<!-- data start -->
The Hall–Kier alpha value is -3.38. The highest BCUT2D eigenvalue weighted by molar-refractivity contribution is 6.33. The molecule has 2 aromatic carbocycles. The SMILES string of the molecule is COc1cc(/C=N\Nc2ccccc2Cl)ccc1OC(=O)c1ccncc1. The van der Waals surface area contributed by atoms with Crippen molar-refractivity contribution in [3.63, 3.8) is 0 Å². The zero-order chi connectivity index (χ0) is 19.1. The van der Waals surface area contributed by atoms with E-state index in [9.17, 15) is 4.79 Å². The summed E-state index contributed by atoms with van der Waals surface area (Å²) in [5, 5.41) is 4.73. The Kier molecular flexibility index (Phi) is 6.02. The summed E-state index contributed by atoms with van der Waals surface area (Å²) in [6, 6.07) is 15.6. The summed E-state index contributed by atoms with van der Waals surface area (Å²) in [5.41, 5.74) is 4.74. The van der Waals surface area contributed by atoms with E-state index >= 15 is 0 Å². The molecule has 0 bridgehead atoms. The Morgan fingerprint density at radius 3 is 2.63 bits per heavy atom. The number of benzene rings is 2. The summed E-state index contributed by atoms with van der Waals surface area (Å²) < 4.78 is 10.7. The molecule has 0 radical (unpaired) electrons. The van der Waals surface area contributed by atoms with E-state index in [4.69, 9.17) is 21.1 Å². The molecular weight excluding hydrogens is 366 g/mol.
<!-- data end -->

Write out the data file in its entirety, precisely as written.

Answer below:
The Hall–Kier alpha value is -3.38. The highest BCUT2D eigenvalue weighted by molar-refractivity contribution is 6.33. The molecule has 2 aromatic carbocycles. The SMILES string of the molecule is COc1cc(/C=N\Nc2ccccc2Cl)ccc1OC(=O)c1ccncc1. The van der Waals surface area contributed by atoms with Crippen molar-refractivity contribution in [3.63, 3.8) is 0 Å². The zero-order chi connectivity index (χ0) is 19.1. The van der Waals surface area contributed by atoms with E-state index in [9.17, 15) is 4.79 Å². The summed E-state index contributed by atoms with van der Waals surface area (Å²) in [5, 5.41) is 4.73. The Kier molecular flexibility index (Phi) is 6.02. The summed E-state index contributed by atoms with van der Waals surface area (Å²) in [6, 6.07) is 15.6. The summed E-state index contributed by atoms with van der Waals surface area (Å²) in [5.41, 5.74) is 4.74. The van der Waals surface area contributed by atoms with E-state index >= 15 is 0 Å². The molecule has 0 bridgehead atoms. The Morgan fingerprint density at radius 3 is 2.63 bits per heavy atom. The number of benzene rings is 2. The summed E-state index contributed by atoms with van der Waals surface area (Å²) < 4.78 is 10.7. The molecule has 0 radical (unpaired) electrons. The van der Waals surface area contributed by atoms with E-state index in [4.69, 9.17) is 21.1 Å². The molecular weight excluding hydrogens is 366 g/mol.